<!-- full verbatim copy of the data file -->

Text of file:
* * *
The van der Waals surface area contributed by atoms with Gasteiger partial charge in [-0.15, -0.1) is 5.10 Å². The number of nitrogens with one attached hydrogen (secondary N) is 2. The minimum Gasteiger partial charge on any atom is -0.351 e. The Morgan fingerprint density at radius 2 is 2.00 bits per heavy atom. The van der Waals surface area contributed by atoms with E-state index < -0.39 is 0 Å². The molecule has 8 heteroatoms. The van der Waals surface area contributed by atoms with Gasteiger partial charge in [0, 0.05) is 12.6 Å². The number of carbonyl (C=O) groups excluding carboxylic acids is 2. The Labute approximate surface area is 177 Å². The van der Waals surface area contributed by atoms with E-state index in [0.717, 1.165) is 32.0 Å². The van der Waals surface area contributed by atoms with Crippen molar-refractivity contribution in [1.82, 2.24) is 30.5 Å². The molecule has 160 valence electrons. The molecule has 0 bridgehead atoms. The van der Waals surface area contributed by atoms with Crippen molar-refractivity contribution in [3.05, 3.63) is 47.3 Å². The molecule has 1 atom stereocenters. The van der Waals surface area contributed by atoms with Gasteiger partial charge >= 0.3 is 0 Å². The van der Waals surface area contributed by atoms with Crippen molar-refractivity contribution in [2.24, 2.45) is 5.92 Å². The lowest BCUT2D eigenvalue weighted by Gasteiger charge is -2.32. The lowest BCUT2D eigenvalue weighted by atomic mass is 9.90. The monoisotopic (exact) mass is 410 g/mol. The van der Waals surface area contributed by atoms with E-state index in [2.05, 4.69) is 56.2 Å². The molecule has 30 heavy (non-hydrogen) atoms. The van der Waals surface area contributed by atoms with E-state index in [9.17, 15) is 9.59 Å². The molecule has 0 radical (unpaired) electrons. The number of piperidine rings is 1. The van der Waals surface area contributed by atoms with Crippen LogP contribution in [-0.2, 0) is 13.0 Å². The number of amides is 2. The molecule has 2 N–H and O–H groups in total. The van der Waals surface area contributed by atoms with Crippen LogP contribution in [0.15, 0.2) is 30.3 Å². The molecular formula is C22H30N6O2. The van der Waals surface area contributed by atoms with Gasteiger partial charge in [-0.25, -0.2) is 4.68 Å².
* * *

The van der Waals surface area contributed by atoms with Gasteiger partial charge in [-0.15, -0.1) is 5.10 Å². The number of nitrogens with one attached hydrogen (secondary N) is 2. The minimum Gasteiger partial charge on any atom is -0.351 e. The Morgan fingerprint density at radius 2 is 2.00 bits per heavy atom. The van der Waals surface area contributed by atoms with E-state index < -0.39 is 0 Å². The molecule has 8 heteroatoms. The van der Waals surface area contributed by atoms with Gasteiger partial charge in [0, 0.05) is 12.6 Å². The number of carbonyl (C=O) groups excluding carboxylic acids is 2. The Labute approximate surface area is 177 Å². The van der Waals surface area contributed by atoms with E-state index in [0.717, 1.165) is 32.0 Å². The van der Waals surface area contributed by atoms with Crippen molar-refractivity contribution in [1.82, 2.24) is 30.5 Å². The molecule has 160 valence electrons. The molecule has 0 bridgehead atoms. The van der Waals surface area contributed by atoms with Crippen molar-refractivity contribution in [3.05, 3.63) is 47.3 Å². The molecule has 1 atom stereocenters. The van der Waals surface area contributed by atoms with Gasteiger partial charge >= 0.3 is 0 Å². The van der Waals surface area contributed by atoms with Crippen molar-refractivity contribution in [2.24, 2.45) is 5.92 Å². The lowest BCUT2D eigenvalue weighted by Gasteiger charge is -2.32. The lowest BCUT2D eigenvalue weighted by atomic mass is 9.90. The monoisotopic (exact) mass is 410 g/mol. The van der Waals surface area contributed by atoms with E-state index in [2.05, 4.69) is 56.2 Å². The molecule has 30 heavy (non-hydrogen) atoms. The van der Waals surface area contributed by atoms with E-state index in [9.17, 15) is 9.59 Å². The molecule has 0 radical (unpaired) electrons. The number of piperidine rings is 1. The van der Waals surface area contributed by atoms with Crippen LogP contribution in [-0.2, 0) is 13.0 Å². The number of amides is 2. The molecule has 2 N–H and O–H groups in total. The van der Waals surface area contributed by atoms with Crippen LogP contribution in [0.15, 0.2) is 30.3 Å². The molecular formula is C22H30N6O2. The van der Waals surface area contributed by atoms with Gasteiger partial charge in [-0.25, -0.2) is 4.68 Å².